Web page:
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Lake Cayuga in fall. Photo from

Lake Cayuga in fall. Photo from

You may have read or heard the story: on Sunday February 15, during a freezing upstate New York weekend, the director of the Ithaca-Tompkins County Convention and Visitors Bureau put up a message on the bureau’s website ( reading, “That’s it. We surrender. Winter, you win. Key West, anyone?”

That’s right — director Bruce Stoff was suggesting (and jesting) that, while temperatures were hitting ten below and the incessant snows were whipping around in minus 30-degree wind chill, people should forget about visiting Ithaca and head straight to the warmth of the Florida Keys. “Please come back when things thaw out. Really, it’s for the birds here now…P.S. Send us a postcard.”

Stoff even linked to the Florida Keys Tourism Council site.

As someone living in upstate New York suffering through similar weather conditions, and also a frequent visitor to Ithaca (where my mother and sister live), I can relate. I chuckled but also grimaced when my son (who lives in sunny Arizona) sent me a cartoon of a man shoveling out from several feet of snow who’s told he has a phone call: “If it’s my family in Arizona, I don’t want to talk to them!”

The News Goes Viral

Apparently a lot of people can relate — or at least appreciate the honesty of the “We surrender” joke — because the news, first reported by Jeff Stein of the Ithaca Voice newspaper, soon went viral. Regional, national and international news organizations all carried it, “Ithaca” started trending on Facebook, Stoff got numerous interview requests — and traffic started to flood, yes, the site.

Taughannock Falls  overlook. Photo from

Taughannock Falls overlook. Photo from

According to the Ithaca Journal, the website received nearly 150,000 visitors in a 48-hour period, compared to a typical February day of 1,500 visitors — 50 times the normal daily amount.

The Florida Keys also gained some added attention, but most people are already familiar with Key West. A lot of folks, apparently, knew nothing about Ithaca (named for the Greek island in Homer’s Odyssey), even though it’s the home of the Ivy League’s Cornell University — and has made numerous top 10 lists of America’s best college towns and best places to retire.

Ithaca’s Attractions

Stoff and his staff were glad to fill them in. Ithaca’s marketing tagline is “Ithaca is Gorges,” a play on words that refers to the city’s numerous dramatic gorges, which complement dozens of waterfalls, beautiful parks, an active arts scene, and a location at the southern tip of the longest of the Finger Lakes, Cayuga Lake. Hiking, boating, swimming, and scenic drives are all available in abundance.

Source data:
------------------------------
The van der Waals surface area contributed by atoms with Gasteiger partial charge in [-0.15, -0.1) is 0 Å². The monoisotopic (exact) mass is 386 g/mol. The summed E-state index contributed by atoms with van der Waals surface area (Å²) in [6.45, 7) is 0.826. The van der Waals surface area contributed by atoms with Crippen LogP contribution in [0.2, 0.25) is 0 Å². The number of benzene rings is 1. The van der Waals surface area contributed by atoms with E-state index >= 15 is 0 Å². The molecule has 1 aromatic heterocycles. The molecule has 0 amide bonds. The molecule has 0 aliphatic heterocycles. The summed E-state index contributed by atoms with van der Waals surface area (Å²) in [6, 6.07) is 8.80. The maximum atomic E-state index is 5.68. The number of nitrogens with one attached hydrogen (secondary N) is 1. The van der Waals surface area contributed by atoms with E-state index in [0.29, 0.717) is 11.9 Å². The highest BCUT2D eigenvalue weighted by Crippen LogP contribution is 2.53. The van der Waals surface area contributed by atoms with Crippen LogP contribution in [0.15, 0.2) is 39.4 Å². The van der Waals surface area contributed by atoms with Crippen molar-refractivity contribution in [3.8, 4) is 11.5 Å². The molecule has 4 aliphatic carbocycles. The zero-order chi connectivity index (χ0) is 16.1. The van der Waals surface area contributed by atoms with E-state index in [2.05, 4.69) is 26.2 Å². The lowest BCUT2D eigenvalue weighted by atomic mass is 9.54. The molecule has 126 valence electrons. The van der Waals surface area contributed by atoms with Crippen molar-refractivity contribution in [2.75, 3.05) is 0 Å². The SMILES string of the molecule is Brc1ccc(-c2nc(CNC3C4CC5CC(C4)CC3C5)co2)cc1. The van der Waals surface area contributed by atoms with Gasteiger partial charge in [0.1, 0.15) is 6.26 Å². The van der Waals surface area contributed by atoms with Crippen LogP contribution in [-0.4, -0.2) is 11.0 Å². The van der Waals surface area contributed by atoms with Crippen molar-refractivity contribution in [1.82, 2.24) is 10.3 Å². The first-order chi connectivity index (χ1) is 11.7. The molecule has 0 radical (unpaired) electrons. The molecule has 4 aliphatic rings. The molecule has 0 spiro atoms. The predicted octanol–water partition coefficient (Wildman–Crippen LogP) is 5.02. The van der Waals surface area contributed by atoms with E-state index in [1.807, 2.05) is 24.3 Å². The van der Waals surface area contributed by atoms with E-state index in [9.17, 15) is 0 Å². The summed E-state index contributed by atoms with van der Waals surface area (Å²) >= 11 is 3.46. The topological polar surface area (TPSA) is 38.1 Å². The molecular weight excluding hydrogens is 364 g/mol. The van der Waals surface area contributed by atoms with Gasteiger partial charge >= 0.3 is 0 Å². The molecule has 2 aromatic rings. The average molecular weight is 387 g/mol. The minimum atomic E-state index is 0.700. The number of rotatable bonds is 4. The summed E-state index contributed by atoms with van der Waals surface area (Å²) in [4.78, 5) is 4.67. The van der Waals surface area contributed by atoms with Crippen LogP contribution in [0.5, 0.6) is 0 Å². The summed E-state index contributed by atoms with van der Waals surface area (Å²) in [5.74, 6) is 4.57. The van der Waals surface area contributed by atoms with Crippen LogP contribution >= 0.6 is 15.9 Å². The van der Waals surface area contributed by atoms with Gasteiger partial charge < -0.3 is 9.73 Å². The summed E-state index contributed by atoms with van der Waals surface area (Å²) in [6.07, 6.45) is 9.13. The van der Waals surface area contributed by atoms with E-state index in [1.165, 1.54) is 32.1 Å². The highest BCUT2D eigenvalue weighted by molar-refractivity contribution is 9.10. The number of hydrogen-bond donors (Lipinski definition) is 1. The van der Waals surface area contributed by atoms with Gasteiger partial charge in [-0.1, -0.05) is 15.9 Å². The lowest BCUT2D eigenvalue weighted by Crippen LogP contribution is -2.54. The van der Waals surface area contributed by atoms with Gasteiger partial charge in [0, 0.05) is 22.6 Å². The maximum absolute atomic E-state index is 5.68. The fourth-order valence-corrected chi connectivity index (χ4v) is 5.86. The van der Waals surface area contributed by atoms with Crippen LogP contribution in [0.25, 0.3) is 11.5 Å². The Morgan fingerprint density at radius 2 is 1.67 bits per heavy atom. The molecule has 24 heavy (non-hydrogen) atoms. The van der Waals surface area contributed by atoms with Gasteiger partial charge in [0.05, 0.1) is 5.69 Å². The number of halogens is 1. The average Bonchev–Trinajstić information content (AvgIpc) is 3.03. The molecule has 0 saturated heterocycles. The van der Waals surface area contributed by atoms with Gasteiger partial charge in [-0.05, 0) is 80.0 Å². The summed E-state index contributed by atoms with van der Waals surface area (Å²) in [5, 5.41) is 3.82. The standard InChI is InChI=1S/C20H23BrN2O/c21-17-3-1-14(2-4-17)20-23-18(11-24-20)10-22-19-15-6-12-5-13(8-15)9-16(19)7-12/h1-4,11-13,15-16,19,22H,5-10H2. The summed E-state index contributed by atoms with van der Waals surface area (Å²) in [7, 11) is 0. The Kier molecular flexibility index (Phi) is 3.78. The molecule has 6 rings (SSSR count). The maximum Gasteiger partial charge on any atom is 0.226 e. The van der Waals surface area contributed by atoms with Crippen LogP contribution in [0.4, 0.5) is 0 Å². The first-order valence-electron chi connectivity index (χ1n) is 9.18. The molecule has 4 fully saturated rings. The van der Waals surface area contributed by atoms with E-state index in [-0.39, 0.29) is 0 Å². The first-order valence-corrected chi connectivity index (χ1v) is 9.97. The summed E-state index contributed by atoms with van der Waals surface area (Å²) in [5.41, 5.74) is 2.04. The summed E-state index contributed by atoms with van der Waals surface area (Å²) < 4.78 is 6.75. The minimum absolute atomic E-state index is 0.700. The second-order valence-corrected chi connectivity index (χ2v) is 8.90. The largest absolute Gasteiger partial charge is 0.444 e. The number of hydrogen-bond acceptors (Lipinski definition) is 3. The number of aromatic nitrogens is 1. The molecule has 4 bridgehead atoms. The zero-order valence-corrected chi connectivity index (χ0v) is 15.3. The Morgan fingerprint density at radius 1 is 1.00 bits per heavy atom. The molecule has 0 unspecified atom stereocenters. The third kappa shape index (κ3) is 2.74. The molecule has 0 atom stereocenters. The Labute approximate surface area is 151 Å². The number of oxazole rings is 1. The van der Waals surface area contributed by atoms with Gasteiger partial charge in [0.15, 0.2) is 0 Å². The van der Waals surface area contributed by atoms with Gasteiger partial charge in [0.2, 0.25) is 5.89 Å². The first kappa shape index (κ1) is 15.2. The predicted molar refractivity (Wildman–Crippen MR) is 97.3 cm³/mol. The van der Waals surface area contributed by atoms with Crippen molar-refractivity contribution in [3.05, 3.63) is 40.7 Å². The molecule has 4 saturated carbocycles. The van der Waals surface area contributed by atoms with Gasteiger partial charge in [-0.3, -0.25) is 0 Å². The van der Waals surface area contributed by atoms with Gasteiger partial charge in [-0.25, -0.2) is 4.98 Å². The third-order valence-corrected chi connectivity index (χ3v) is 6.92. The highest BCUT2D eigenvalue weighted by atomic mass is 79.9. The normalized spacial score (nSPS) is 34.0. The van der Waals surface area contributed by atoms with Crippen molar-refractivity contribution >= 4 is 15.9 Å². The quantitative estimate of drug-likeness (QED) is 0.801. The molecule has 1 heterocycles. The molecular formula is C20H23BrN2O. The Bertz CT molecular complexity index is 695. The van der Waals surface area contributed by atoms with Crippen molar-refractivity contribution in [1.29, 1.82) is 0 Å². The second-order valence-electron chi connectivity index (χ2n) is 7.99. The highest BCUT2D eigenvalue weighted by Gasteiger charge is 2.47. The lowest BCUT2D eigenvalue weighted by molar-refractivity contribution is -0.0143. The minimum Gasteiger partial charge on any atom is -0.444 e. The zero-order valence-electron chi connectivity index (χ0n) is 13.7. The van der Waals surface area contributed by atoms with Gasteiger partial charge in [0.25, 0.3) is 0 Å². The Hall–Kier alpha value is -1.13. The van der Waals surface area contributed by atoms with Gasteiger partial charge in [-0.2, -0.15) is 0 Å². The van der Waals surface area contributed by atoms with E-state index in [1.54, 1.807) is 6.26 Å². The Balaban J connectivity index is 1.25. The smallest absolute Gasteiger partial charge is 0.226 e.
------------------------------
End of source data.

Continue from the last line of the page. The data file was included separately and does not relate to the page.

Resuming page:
Ithaca is within easy driving distance of a number of lakeside wineries and the Corning Museum of Glass, and is home to the famous Moosewood Restaurant, whose cookbooks introduced a generation of baby boomers to vegetarianism in the 1970s and ’80s.

It has some interesting history, too: The ice cream sundae was invented in Ithaca in 1892, and the city was a center of the silent movie industry in the early 1900s, serving as a kind of Hollywood east before Hollywood’s own heyday.

Not Everyone Laughed

Of course, many of Ithaca’s attractions are best enjoyed in warmer weather. Not so the county’s ski resorts, some of which didn’t see the humor in Stoff’s little joke.

Marc Stemerman, co-owner of Greek Peak Mountain Resort near Cortland, New York, told that “We don’t say, ‘Go to Napa, screw the Cayuga wine country,'” referring to warmer-weather options. “To see (the bureau) promoting something else is nuts.”

One of a hundred area wineries. Photo from

One of a hundred area wineries. Photo from

But Stemerman’s annoyance is misplaced. People who come to Tompkins County to ski aren’t likely to head to Key West (until it’s to water ski.) And with Ithaca’s newly added recognition, it seems likely that more people will head to the region’s ski slopes as the weather gets a little less brtutal.

Tompkins County Chamber of Commerce President Jenn Tavares thinks so. “I think the response has been incredible…overwhelmingly positive,” she said, noting that when people call for information about Ithaca — as they’re now doing in record numbers for mid-winter — they’re often directed to local ski resorts.

So hat’s off (well, not until it gets warmer ) to Bruce Stoff and his counter-intuitive endorsement of skipping Ithaca and heading to Key West this week. It may have started out as a joke, but it turned out to be a brilliant marketing ploy.

As one potential future visitor posted on Facebook:  “What a great approach! Might have to just visit Ithaca someday!”

And as an Ithaca resident put it, “Spring, summer and fall, Ithaca is the greatest City in the World. Winter is just the price of admission.”








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According to government and private surveys:

  • Leading-edge baby boomers (born between 1946 and 1955) and seniors account for four out of every five dollars spent on luxury travel today.
  • Roughly half the consumer spending money in the U.S.--more than $2 trillion--is in the hands of leading-edge baby boomers and seniors.
  • Baby boomers (born 1946-1964) travel more than any other age group.
  • When asked what they would most like to spend their money on, baby boomers answered “travel” more than any other category, including improving their health or finances.

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